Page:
I got to drive everything Ma Mopar made between 1985 and 87–my favorites were the LeBaron GTS, Daytona C/S and GLH turbo–and my wife bought an 86 Charger and drove it for about 8 troublefree years.
In one sense you can think of the K-based New Yorkers as a return to sanity compared to the bloated barges that had signaled luxury since the late 1950’s. Here was a large car by world standards, able to carry six passengers, get decent mileage and still manage to keep up with the lead footed drivers on the Interstate. It could, of course, be faulted on engineering grounds as a premium automobile. It was not a particularly sophisticated product in design or execution.
But we are talking modern mass production here and the designers had to cater to American tastes. So in place of the ‘bigger is better’ mantra built into American expectations, they added every known “luxury” cliche in order to sell as many as possible to the rapidly expanding middle classes then materializing on the American scene.
All in all not a bad solution. The error was to stick with the New Yorker name.
Interesting article & chart too. The chart is fascinating; I never realized how much the geriatric M-body outsold the New Yorker. When the sales of both tanked in ’89, my guess is that many prospective buyers of the M-body and K-car New Yorker opted instead for the C-body New Yorker or even the Dodge Dynasty, both of which were more in keeping with the times, but still in a traditional manner.
Living in the big domestic car friendly Midwest in 1983, these E-body New Yorkers were very hard to understand as prestige cars when parking lots were still full of very nice 1974-1978 vintage C body New Yorkers. These cars just didn’t seem worthy of the name, lacked any gravitas, and even brougham friendly me could not get remotely excited about the gingerbread on these.
The more basic, but poorly named, Chrysler E-Class was actually an attractive car without all the crap on it. I drove an E-Class a few times, and it was a pretty nice ride with good fuel economy for the times. Sort of a miniature ’65 six window Newport – a name that probably should have been attached to the car!
Agreed – I found the E Class much more appealing. Particularly since I was driving the real thing (a 77 New Yorker Brougham) in 1984-85 when these were in showrooms.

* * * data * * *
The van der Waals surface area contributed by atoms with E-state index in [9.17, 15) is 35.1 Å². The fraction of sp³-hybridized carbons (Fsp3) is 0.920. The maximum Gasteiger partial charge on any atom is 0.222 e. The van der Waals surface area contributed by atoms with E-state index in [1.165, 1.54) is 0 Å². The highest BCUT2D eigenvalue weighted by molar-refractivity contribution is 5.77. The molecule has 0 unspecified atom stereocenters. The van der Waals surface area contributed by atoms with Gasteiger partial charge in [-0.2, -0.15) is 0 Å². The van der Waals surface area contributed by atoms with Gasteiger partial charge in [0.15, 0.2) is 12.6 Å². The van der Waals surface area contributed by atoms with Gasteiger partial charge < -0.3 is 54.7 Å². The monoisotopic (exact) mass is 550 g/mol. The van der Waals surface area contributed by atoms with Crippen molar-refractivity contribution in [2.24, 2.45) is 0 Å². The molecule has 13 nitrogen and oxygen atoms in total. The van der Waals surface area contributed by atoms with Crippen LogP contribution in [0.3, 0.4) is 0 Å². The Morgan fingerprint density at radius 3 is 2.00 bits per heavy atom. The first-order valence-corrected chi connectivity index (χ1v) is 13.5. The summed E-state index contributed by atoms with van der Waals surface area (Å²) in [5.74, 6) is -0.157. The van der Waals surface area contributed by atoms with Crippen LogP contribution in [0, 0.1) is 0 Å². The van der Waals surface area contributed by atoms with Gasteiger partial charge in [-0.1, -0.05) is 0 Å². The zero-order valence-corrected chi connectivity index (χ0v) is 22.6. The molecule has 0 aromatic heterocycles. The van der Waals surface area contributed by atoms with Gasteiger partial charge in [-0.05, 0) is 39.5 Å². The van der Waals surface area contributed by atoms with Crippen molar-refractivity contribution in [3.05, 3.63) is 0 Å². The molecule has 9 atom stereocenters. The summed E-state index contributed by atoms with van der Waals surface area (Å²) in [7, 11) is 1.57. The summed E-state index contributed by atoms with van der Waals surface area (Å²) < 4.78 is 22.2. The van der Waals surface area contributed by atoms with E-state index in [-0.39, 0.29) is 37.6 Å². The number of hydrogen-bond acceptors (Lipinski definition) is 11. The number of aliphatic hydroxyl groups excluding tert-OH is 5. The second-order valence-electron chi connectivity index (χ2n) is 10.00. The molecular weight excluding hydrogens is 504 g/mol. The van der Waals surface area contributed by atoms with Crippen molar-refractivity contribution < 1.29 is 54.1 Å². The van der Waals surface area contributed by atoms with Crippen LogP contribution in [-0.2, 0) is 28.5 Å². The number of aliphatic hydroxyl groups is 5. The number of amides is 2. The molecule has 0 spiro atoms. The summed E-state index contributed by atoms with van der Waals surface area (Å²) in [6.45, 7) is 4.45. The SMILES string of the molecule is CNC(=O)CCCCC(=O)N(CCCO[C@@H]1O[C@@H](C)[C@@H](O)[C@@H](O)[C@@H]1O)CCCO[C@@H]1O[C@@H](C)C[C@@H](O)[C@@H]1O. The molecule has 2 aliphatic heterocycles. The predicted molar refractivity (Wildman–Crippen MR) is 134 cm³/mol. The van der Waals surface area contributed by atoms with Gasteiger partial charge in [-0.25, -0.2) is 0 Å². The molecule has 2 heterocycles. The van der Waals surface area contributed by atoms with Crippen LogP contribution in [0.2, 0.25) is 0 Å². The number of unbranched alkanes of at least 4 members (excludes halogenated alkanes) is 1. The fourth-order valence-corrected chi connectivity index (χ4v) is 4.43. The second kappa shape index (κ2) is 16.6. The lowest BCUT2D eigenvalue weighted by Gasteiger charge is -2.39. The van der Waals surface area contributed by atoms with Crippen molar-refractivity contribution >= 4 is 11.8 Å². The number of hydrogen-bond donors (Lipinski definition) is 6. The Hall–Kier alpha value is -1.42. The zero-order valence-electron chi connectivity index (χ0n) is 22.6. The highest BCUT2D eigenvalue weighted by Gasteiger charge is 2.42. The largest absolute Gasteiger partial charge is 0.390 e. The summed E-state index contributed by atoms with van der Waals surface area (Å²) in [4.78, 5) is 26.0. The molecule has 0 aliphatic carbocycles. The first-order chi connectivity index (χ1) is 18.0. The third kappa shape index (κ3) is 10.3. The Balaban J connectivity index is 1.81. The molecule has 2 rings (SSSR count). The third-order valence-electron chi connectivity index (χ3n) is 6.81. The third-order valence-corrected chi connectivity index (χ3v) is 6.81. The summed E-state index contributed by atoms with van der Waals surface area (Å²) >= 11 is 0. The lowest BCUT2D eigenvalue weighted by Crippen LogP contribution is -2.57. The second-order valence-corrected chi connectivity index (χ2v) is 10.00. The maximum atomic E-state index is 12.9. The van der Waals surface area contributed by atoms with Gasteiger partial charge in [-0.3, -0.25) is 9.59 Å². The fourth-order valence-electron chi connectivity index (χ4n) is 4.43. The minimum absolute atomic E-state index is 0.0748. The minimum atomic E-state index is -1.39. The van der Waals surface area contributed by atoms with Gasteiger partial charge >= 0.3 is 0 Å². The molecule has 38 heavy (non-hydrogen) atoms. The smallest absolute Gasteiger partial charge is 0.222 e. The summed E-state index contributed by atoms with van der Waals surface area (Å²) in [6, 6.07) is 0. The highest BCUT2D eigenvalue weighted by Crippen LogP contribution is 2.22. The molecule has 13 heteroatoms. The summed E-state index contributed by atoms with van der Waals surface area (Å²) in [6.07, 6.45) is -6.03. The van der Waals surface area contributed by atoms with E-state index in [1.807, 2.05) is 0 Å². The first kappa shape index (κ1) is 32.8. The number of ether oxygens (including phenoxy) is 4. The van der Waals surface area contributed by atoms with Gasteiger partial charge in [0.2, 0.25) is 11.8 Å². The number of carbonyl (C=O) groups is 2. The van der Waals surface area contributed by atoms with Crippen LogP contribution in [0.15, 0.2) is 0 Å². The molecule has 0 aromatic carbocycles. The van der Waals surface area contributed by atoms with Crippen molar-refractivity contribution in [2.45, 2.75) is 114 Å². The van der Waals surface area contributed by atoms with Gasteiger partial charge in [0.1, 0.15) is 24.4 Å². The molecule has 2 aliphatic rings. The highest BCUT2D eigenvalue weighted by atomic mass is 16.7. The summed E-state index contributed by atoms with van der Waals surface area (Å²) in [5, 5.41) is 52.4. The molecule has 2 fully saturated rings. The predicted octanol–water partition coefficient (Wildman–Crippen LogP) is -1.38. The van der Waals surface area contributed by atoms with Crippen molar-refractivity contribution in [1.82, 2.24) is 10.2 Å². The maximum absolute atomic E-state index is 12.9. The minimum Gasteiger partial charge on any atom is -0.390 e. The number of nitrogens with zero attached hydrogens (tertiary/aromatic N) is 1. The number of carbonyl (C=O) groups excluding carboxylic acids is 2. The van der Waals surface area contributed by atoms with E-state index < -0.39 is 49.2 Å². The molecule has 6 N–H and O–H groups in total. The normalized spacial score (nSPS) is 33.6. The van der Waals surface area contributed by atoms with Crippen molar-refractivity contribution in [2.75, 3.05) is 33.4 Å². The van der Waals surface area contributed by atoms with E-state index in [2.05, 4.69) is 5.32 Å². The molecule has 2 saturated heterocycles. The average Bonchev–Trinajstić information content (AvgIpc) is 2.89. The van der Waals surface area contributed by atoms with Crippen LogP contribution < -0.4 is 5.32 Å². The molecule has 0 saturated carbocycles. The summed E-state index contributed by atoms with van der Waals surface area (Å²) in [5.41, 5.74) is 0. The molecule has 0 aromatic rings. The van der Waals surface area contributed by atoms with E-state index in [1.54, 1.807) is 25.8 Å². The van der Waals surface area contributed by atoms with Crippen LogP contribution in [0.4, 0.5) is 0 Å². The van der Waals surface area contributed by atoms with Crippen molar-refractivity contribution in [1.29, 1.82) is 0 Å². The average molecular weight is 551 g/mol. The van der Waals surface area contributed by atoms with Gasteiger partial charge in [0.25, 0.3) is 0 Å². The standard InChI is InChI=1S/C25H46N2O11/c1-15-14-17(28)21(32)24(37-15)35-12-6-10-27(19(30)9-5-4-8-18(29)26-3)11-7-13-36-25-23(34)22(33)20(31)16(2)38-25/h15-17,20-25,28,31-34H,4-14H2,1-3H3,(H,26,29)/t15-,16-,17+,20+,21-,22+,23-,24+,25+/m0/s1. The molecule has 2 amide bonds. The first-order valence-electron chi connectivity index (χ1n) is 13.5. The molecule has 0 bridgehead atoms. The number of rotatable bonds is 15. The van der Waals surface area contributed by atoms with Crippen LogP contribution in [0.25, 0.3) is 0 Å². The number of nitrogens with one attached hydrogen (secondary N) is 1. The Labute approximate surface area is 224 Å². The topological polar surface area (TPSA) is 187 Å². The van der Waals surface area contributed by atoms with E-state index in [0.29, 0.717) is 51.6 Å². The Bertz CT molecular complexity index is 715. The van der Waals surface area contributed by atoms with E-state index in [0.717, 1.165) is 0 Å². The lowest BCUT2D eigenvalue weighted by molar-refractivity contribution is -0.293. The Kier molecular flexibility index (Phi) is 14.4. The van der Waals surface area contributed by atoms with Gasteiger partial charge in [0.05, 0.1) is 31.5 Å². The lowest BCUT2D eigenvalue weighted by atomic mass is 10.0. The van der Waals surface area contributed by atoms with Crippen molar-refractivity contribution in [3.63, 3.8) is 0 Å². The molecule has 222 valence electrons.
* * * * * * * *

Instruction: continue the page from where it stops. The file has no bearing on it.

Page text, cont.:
These were always looked upon as the K-car gone too far in our car enthusiasts eyes and a perfect candidate for Deadly Sin status for several reasons. The largest sin was devaluing a once proud name on what was little more than a stretched economy K-car with no growth in width and not enough interior room for much more than 4 adults. Even the trunk was economy car sized. The second sin was the power trains. These never came with smooth quiet V6 engines or even modern 4 speed overdrive transmissions. Yes the very same throbby slow 2.2 that the lesser cars got was employed initially as the base engine but thankfully at least with throttle body injection. The disastrous Mitsubishi 2.6 with a crappy and expensive carburetor was the so called power option that somehow combined 4 cylinder power with V6 gas mileage. At least it was smoother than the 2.2 with the balance shaft and all. The rude obnoxious turbo 2.2 was the top offering and became std fare for this car’s swan song in 1988. It gave this little car decent pep but as Consumer Guide often put it “was out of character for a so called luxury offering”.
GM’s downsized C-body cars are so often derided as being terrible and shrunken versions of there former selves. Well this car was far worse IMO and looked just like someone took an old boxy New Yorker and cut it down to less than 3/4’s of it’s former self. The GM C-bodies at least had decent interior space utilization with a lot of the rear seat leg room preserved and much less exterior glitz having steel normal roof lines instead of the stilly overstuffed over padded closed in rear vinyl treatment as these K- car new Yorkers had. Yes there was the Fleetwood but it looked better than this New Yorker. The 98 and Park Ave also had quicker smoother V6 engines and Cadillac still had a smoother still V8 even it it was the HT4100 which were more becoming of a luxury car at the time.